Avila 'upgrades' bench, acquires Aybar

Chris McCosky
The Detroit News
Erick Aybar

Detroit – It’s not like Mike Aviles’ pop out with two on and the tying run on second base Monday night was the last straw for the Tigers.

But the situation highlighted exactly why general manager Al Avila felt, and has felt for quite some time, that the Tigers needed a little more offensive thump from their utility players.

Thus, on Tuesday, just 40 minutes before the start of the game Tuesday, the Tigers announced they traded Aviles and catching prospect Kade Scivicque to Atlanta for veteran infielder Erick Aybar.

“The main reason is to upgrade our utility position,” Avila said. “We feel that Aybar give us more offense from that utility position. He’s a switch-hitter and he can play third, short and second – even, in a pinch, we could throw him into the outfield.

“He is an experienced, veteran player who we feel gives us a little better offense and the same versatility.”

Aybar, 32, was hitting .242 in 97 games with the Braves this season, but he’s been hot since the All-Star break – hitting .313 with four doubles, two triples and a home run in 27 games.

“He did not get off to a very good start – he was hurt at the beginning of the year,” Avila said. “But as of lately, the last month or so, he’s been hitting the ball very well. We’ve been looking and looking, trying to find an upgrade in the little areas like this.”

Avila said injuries to shortstop Jose Iglesias and third baseman Nick Castellanos hastened the trade, but not because he fears they will be out longer than expected.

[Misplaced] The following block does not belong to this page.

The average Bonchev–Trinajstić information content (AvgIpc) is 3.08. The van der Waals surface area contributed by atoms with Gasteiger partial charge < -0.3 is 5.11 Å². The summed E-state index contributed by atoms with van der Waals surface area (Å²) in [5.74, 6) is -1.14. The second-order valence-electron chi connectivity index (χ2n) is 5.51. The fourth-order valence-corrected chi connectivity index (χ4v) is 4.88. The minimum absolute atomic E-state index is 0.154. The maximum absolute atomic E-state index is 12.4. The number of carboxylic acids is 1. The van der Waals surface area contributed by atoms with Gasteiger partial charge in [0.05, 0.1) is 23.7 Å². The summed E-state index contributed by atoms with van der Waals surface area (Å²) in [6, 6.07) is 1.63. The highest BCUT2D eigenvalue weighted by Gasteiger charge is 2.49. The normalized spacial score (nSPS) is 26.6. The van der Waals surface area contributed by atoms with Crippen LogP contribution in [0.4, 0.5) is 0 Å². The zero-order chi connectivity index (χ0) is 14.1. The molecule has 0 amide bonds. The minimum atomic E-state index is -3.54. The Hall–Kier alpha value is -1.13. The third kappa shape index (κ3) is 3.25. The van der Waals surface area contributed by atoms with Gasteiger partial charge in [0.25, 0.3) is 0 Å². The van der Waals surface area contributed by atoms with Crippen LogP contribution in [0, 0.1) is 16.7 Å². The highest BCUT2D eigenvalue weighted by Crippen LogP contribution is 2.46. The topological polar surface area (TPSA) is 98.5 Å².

“It’s the sum of everything that’s happened to us,” Avila said. “We feel we needed that guy off the bench that could give us a little more offense. Iglesias is our shortstop and we feel he will be back within the two-week period. Castellanos will be back for a longer period of time.

“But we’re very happy with Casey McGehee so far. He’s filled in admirably.”

Manager Brad Ausmus wasn’t ready to commit to exactly how he was going to use Aybar, expect to say he could be used at every infield position, including third base where he’s only played a couple games in his career.

“He’s not here to replace anybody,” Ausmus said. “But if he plays well, he’ll play. It’s as simple as that. We’re in the business of winning baseball games, so if he helps us win games, he will play.”

Justin Verlander and Ian Kinsler both felt Aybar could provide a spark.

“He’ll bring a level of athleticism,” Verlander said. “He does a lot of little things that were not fun to play against. He could hurt you in a lot of ways.”

Said Kinsler: “He’s a very good player, a solid player. He does everything well. He runs the bases well, he’ll give you a good at-bat, he’s won a Gold Glove. He’s a very sure-handed defensive player.”

Erick Aybar of the Braves reacts after striking out against the Mets at Turner Field. Aybar was acquired by the Tigers Tuesday.

In 11 seasons, playing with the Angels and Braves, has been primarily a shortstop. He won the Gold Glove in 2011. He made the All-Star team two years ago. Avila said he is expected to join the team in time for the game Wednesday.

Aviles was hitting .210 in 68 games with the Tigers.

“I think he ended up playing more than we really wanted him to up to this point,” Avila said. “That was probably part of the problem.”

The Tigers, though, will miss his upbeat, veteran presence in the clubhouse.

“It’s always tough to see a teammate go, especially a guy who has been with us all year,” Verlander said. “But the organization thinks Aybar makes us better. Hopefully he does. Hopefully he will be a spark for us.”

Scivicque, 23, was hitting .282 at Single A Lakeland.

The Tigers also called up outfielder Steven Moya from Toledo for the game Tuesday, but will likely send him back when Aybar arrives Wednesday.


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